One question we frequently hear from customers using the Microsoft stack is, “should I use Git or TFS?”
The question requires a little decoding due to the way that Microsoft has shifted their brands over time. Here’s some background:
Microsoft’s “Team Foundation Server” (TFS) was renamed “Azure DevOps Server” in 2019
Many people still refer to this as “TFS,” regardless of the version they are using.
Azure DevOps offers two options for versioning your code in a repository (“repo”)
- Team Foundation Server Version Control (TFVC)
TFVC used to be the default type of repo for TFS projects. This has led many people to combine the terms for the two and refer to the TFVC repo as “TFS.”
The question above usually translates to: “Should I use a Git repo or a TFVC repo with my Azure DevOps Project?”
I strongly recommend you choose a Git repo. Here are three reasons why.
1. Microsoft recommends Git Repos
One of the first things to know is that Microsoft has made Git the default version control for new Azure DevOps projects (whether Server or Services).
Microsoft has documented:
Git is the default version control provider for new projects. You should use Git for version control in your projects unless you have a specific need for centralized version control features in TFVC.
In other words, if you have a very specific reason why you need to continue using TFVC, Microsoft would rather you didn’t.
They haven’t cut off support for this or marked it is as deprecated, but you should use Git for new projects.
(I think the implication of what might happen in 3-5 years is pretty clear here.)
2. TFVC customers are rapidly moving to Git
Git has very much become the default choice for version control for software development in general. We are users move to it from all other types of version control, including TFVC.
Redgate’s David Atkinson has regularly run polls regarding VCS usage on SQL Server Central since 2008. Given its focus, SQL Server Central naturally draws views and interactions from Microsoft customers. These polls have a good sample size, with generally between 350 and 1,000 respondents per poll.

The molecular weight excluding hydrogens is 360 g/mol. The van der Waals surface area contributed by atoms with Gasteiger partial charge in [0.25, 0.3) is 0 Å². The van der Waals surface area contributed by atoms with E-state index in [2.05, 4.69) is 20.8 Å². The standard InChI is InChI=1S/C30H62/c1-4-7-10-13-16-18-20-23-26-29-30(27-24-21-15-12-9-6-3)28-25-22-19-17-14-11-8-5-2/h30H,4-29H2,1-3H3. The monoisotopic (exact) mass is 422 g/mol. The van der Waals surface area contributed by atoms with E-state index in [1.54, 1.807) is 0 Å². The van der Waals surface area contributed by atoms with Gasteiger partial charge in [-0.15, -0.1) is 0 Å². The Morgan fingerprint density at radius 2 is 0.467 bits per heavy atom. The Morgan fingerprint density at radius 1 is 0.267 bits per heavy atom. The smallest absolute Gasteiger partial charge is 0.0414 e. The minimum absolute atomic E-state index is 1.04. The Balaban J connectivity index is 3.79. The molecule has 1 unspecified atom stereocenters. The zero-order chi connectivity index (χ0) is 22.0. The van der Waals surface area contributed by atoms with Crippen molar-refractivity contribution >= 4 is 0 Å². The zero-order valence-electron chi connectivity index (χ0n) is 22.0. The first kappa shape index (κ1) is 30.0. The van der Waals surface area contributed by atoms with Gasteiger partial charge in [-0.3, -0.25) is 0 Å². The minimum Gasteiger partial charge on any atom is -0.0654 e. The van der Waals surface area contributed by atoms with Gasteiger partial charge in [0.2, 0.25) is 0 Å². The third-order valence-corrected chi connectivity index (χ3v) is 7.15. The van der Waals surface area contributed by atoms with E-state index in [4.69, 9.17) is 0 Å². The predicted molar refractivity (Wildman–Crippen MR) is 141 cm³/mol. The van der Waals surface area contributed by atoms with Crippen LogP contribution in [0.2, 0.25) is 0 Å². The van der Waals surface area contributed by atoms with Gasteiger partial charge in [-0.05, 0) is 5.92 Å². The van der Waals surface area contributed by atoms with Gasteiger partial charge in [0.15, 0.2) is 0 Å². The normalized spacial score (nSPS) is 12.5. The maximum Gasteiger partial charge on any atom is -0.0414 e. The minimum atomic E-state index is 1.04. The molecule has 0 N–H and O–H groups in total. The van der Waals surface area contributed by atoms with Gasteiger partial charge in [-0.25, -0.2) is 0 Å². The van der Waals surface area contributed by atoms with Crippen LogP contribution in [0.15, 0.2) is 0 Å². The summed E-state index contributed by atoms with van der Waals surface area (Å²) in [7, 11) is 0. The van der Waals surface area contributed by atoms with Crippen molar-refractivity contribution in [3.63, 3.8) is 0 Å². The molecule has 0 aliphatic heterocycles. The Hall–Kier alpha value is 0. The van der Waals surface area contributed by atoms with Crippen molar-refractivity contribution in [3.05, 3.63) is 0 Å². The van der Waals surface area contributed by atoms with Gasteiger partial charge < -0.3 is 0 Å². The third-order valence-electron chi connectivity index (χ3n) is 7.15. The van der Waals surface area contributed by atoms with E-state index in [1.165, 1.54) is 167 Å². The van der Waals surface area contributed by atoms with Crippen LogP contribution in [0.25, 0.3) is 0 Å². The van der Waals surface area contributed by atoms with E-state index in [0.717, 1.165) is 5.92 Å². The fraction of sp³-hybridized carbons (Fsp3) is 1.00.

Here is the data regarding VCS choice over the years:
Customers are rapidly moving away from TFVC, Subversion, and other version control systems and adopting Git for version control.
Note that this does NOT indicate that customers are moving away from Azure DevOps Server (formerly “TFS””) or Azure DevOps Services (formerly “VSTS”) — as mentioned above, Git repos are now the default for Azure DevOps Projects and are recommended by Microsoft.
3. Your VCS is the foundation to automation
It’s natural at this point to ask, “so everyone else is doing it — why should we?”
There are a few reasons to move along with the tide.
It’s easier to implement workflows and automation based on a pattern
Workflows are important. How to team members share work? When does automation kick in to help validate that work? How does code progress through environments before making it to production?
When starting a new project, it is much easier to choose a popular workflow and customize it to your own needs — as compared to coming up with an entirely new workflow. Existing workflows have many benefits:
- The workflow is often documented in many user blogs, along with common customizations
- Tricky aspects to the workaround have been documented online along with workarounds
- Many users of sites like StackOverflow are knowledgeable about the workflow and eager to answer questions about it
Git has many popular workflows and a rich community built around automation and these workflows. TFVC does not.
Knowledge of Git is increasingly expected of developers and IT staff in the industry
Git has become so common that most developers and DBAs have come to see it as required knowledge to advance their careers — both inside their current organization, and in their career as a whole. TFVC is increasingly seen as a legacy version control system.
While working with legacy systems is sometimes unavoidable, in the case of version control systems we are seeing people rapidly move to Git. This is likely because…
It’s best to standardize on a single type of VCS in an organization
Between technical knowledge and understanding processes and workflows, developers and IT workers have to remember a lot of details. Understanding more than one version control system and their related workflows is a lot to ask of folks.
For this reason, most organizations choose to centralize on a single type of VCS. This means:
- Engineers can work on multiple projects and not have to maintain knowledge of multiple types over version control
- The ramp-up time for people moving between teams is lower
- It’s easier for teams to collaborate and share knowledge, workflows, and code
- It’s easier for central IT staff to support a single type of repo when self-hosting, and to document and manage permissions for a single type of repo when cloud-hosted
Git has very much become the default organizational standard for VCS, both for Microsoft customers and in general.
Getting started with Git
I’ve written a few posts to help with ramping up with the Git VCS:
- The Manager’s Guide to Git Training for Database Administrators
- Learn Git with the LearnGitBranching Website (Recommendation and Video)
My Git and VSCode Setup: Global Git Config, Extensions, and More (Video)
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